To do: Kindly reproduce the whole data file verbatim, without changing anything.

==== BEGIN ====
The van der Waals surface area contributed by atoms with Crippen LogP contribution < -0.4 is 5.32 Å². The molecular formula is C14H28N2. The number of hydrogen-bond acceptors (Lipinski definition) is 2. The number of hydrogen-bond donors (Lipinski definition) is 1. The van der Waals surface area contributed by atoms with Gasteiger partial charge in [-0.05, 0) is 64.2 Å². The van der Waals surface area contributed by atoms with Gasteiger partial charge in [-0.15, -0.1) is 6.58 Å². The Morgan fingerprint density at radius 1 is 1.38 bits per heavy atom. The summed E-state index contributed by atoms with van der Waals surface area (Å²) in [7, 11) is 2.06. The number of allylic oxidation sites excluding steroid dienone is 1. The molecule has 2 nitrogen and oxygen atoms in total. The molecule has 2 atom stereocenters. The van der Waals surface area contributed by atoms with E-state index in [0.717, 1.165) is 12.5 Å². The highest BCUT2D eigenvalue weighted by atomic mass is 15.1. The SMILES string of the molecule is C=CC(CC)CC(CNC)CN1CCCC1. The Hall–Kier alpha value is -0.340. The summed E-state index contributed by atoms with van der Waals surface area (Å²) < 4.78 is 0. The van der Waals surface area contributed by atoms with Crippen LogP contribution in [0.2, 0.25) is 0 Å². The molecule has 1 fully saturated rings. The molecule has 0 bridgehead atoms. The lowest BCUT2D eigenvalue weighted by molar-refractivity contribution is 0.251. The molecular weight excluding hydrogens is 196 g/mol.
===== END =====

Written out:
The van der Waals surface area contributed by atoms with Crippen LogP contribution < -0.4 is 5.32 Å². The molecular formula is C14H28N2. The number of hydrogen-bond acceptors (Lipinski definition) is 2. The number of hydrogen-bond donors (Lipinski definition) is 1. The van der Waals surface area contributed by atoms with Gasteiger partial charge in [-0.05, 0) is 64.2 Å². The van der Waals surface area contributed by atoms with Gasteiger partial charge in [-0.15, -0.1) is 6.58 Å². The Morgan fingerprint density at radius 1 is 1.38 bits per heavy atom. The summed E-state index contributed by atoms with van der Waals surface area (Å²) in [7, 11) is 2.06. The number of allylic oxidation sites excluding steroid dienone is 1. The molecule has 2 nitrogen and oxygen atoms in total. The molecule has 2 atom stereocenters. The van der Waals surface area contributed by atoms with E-state index in [0.717, 1.165) is 12.5 Å². The highest BCUT2D eigenvalue weighted by atomic mass is 15.1. The SMILES string of the molecule is C=CC(CC)CC(CNC)CN1CCCC1. The Hall–Kier alpha value is -0.340. The summed E-state index contributed by atoms with van der Waals surface area (Å²) < 4.78 is 0. The van der Waals surface area contributed by atoms with Crippen LogP contribution in [0.2, 0.25) is 0 Å². The molecule has 1 fully saturated rings. The molecule has 0 bridgehead atoms. The lowest BCUT2D eigenvalue weighted by molar-refractivity contribution is 0.251. The molecular weight excluding hydrogens is 196 g/mol.